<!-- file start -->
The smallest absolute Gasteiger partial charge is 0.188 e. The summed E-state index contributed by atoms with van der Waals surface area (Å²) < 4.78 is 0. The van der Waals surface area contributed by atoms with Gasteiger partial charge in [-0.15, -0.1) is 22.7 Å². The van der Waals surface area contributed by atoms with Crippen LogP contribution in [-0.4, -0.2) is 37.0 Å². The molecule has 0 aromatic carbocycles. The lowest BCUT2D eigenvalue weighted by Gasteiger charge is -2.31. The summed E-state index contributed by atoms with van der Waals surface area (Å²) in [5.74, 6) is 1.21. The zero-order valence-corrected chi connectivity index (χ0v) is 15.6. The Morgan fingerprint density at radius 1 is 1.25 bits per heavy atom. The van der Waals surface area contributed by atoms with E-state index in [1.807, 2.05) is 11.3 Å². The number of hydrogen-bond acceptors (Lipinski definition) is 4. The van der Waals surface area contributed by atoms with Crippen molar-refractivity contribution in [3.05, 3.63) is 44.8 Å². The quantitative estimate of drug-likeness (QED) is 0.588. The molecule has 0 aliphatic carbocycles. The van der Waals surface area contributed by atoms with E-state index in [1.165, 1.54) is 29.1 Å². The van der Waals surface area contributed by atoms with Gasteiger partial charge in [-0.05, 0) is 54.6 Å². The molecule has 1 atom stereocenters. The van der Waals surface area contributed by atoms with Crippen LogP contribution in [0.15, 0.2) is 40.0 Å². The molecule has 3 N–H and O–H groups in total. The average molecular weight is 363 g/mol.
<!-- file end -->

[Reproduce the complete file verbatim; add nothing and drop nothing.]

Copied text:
The smallest absolute Gasteiger partial charge is 0.188 e. The summed E-state index contributed by atoms with van der Waals surface area (Å²) < 4.78 is 0. The van der Waals surface area contributed by atoms with Gasteiger partial charge in [-0.15, -0.1) is 22.7 Å². The van der Waals surface area contributed by atoms with Crippen LogP contribution in [-0.4, -0.2) is 37.0 Å². The molecule has 0 aromatic carbocycles. The lowest BCUT2D eigenvalue weighted by Gasteiger charge is -2.31. The summed E-state index contributed by atoms with van der Waals surface area (Å²) in [5.74, 6) is 1.21. The zero-order valence-corrected chi connectivity index (χ0v) is 15.6. The Morgan fingerprint density at radius 1 is 1.25 bits per heavy atom. The van der Waals surface area contributed by atoms with E-state index in [1.807, 2.05) is 11.3 Å². The number of hydrogen-bond acceptors (Lipinski definition) is 4. The van der Waals surface area contributed by atoms with Crippen molar-refractivity contribution in [3.05, 3.63) is 44.8 Å². The quantitative estimate of drug-likeness (QED) is 0.588. The molecule has 0 aliphatic carbocycles. The van der Waals surface area contributed by atoms with E-state index in [1.165, 1.54) is 29.1 Å². The van der Waals surface area contributed by atoms with Gasteiger partial charge in [-0.05, 0) is 54.6 Å². The molecule has 1 atom stereocenters. The van der Waals surface area contributed by atoms with Crippen LogP contribution in [0.15, 0.2) is 40.0 Å². The molecule has 3 N–H and O–H groups in total. The average molecular weight is 363 g/mol.